“This past year, my life has turned upside down,” Thunberg told the AP. “Every day is an adventure, basically. Sometimes I have to pinch myself and say ‘Is this really real? Has this actually been happening?’ Because it has all happened so fast and it’s hard to keep up with everything.
“In a way, I am more optimistic, because people are slowly waking up and people are becoming more aware of the situation. This whole ‘Fridays for Future’ movement is very hopeful,” she said. “But also ... one year has passed and still almost nothing has happened.”
Thunberg has spearheaded a change in the climate debate in Europe largely because her activism resonated with so many children, said Greenpeace Germany executive director Martin Kaiser.
“She has read all the science,” he said. “That gives her a lot of credibility. She has motivated a whole generation in Europe to learn about climate change.”
Her visibility has made Thunberg a target for those who reject the overwhelming consensus among scientists that climate change is being driven by man-made emissions of greenhouse gases such as carbon dioxide, released by the burning of fossil fuels.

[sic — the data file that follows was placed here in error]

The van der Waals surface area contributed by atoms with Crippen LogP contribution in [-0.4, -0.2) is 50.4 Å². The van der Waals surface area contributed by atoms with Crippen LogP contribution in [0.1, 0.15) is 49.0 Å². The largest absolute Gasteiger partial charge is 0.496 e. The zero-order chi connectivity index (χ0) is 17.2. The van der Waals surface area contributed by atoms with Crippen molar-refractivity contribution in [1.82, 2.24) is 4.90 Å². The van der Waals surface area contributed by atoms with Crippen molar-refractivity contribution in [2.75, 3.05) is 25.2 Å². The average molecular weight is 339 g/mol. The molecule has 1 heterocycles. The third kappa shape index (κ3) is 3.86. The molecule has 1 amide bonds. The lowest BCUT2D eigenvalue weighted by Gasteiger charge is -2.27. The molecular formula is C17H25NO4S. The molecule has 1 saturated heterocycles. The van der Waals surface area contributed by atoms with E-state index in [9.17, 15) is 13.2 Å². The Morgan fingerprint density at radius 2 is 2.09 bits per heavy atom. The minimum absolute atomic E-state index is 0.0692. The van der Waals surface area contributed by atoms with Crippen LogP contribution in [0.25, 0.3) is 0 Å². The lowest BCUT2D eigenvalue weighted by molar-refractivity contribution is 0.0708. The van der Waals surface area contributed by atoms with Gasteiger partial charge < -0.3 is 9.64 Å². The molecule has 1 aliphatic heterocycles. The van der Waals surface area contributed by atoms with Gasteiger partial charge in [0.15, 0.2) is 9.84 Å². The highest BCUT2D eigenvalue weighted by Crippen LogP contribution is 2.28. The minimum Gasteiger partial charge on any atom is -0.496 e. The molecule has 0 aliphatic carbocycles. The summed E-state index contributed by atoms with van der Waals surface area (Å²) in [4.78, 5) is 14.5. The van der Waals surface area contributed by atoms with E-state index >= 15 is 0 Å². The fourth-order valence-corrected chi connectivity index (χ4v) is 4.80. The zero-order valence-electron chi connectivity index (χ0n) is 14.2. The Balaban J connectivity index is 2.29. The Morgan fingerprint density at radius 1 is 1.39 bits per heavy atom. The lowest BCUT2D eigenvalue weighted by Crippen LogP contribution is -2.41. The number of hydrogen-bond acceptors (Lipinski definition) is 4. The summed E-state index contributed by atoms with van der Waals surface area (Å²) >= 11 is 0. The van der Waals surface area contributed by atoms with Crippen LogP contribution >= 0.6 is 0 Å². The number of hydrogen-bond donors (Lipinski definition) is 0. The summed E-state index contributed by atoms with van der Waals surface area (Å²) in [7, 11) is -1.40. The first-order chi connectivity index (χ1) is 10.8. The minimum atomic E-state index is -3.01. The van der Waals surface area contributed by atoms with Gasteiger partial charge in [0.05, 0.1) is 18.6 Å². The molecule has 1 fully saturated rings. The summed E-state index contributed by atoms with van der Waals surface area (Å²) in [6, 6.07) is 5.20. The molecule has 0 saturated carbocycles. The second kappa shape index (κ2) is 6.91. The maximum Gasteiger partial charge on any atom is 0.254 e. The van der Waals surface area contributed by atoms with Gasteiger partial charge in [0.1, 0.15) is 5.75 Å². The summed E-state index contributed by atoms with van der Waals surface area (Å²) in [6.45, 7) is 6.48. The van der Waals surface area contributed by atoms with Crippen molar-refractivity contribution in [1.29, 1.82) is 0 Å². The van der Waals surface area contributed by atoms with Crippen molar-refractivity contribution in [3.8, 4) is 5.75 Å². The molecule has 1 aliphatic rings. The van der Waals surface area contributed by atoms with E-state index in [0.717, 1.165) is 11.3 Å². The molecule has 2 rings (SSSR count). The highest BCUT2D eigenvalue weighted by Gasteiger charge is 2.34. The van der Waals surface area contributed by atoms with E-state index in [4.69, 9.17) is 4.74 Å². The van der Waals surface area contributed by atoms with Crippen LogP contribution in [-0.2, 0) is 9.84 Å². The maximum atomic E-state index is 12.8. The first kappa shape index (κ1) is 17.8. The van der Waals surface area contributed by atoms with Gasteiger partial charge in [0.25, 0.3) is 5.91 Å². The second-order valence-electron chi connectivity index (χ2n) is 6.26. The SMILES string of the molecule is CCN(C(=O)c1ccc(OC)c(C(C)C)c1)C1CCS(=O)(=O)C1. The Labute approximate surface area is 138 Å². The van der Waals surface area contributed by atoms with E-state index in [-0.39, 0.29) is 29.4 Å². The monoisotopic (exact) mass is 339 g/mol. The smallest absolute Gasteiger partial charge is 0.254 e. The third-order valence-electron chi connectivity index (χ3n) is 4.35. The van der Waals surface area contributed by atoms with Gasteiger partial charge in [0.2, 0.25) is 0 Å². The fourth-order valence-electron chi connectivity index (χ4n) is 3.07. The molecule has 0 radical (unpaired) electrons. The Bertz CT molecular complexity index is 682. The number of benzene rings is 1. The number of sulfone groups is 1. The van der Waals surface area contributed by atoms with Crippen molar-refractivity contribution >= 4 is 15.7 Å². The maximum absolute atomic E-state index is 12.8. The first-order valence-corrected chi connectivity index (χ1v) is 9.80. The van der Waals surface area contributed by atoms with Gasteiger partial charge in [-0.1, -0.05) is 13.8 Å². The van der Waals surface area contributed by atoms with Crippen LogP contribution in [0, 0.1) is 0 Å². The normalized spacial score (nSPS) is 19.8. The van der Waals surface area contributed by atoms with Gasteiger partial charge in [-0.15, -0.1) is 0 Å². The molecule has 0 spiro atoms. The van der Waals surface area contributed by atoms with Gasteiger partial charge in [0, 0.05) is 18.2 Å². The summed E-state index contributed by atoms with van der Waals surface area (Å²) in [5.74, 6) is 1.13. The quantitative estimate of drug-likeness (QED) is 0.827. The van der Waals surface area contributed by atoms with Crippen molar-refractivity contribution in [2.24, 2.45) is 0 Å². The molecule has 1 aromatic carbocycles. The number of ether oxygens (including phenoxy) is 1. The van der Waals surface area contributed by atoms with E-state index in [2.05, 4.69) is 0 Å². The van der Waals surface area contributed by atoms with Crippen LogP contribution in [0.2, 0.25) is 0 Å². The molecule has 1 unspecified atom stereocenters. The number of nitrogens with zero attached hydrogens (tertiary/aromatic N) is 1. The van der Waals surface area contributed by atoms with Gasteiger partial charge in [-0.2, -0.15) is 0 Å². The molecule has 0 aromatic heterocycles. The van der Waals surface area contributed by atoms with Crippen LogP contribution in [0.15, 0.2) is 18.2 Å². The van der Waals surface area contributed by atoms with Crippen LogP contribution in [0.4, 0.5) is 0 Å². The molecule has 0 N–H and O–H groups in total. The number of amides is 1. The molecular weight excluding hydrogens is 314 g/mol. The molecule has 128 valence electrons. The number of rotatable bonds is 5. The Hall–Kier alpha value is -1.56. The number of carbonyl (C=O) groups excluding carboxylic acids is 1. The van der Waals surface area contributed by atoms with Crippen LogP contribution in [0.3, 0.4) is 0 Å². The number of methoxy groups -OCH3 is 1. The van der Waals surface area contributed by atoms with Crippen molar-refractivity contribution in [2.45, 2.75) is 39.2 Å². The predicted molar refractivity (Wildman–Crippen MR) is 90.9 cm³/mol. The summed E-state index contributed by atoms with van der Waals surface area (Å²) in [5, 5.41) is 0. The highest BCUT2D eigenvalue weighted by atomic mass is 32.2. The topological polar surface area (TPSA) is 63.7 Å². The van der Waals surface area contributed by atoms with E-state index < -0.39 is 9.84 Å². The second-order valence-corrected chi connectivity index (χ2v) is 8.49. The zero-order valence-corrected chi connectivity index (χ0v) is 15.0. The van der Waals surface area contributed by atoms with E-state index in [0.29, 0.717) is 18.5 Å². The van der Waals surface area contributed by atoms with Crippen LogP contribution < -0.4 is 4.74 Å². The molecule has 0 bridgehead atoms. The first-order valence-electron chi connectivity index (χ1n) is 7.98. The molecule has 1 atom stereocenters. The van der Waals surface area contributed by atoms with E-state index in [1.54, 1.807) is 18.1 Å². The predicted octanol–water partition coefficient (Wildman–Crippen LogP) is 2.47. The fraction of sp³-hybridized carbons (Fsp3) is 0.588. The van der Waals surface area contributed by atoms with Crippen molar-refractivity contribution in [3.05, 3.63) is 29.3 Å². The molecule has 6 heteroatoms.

“I don’t care about hate and threats from climate crisis deniers,” she said. “I just ignore them.”
Thunberg said she’s unsure how her message will be received in the United States, where there’s broad opposition to the kind of radical measures scientists say are required to limit global warming to 1.5 degrees Celsius (2.7 degrees Fahrenheit) by the end of the century compared with pre-industrial times.
“I will just try to go on as I have before,” the young Swede said. “Just always refer to the science and we’ll just see what happens.”
Thunberg wouldn’t rule out meeting with President Donald Trump, who wants the U.S. to withdraw from the landmark 2015 Paris climate accord, but appeared doubtful such an encounter would happen because she thinks it would be “just a waste of time.”
“As it looks now, I don’t think so, because I have nothing to say to him,” she told the AP. “He obviously doesn’t listen to the science and the scientists. So why should I, a child with no proper education, be able to convince him?”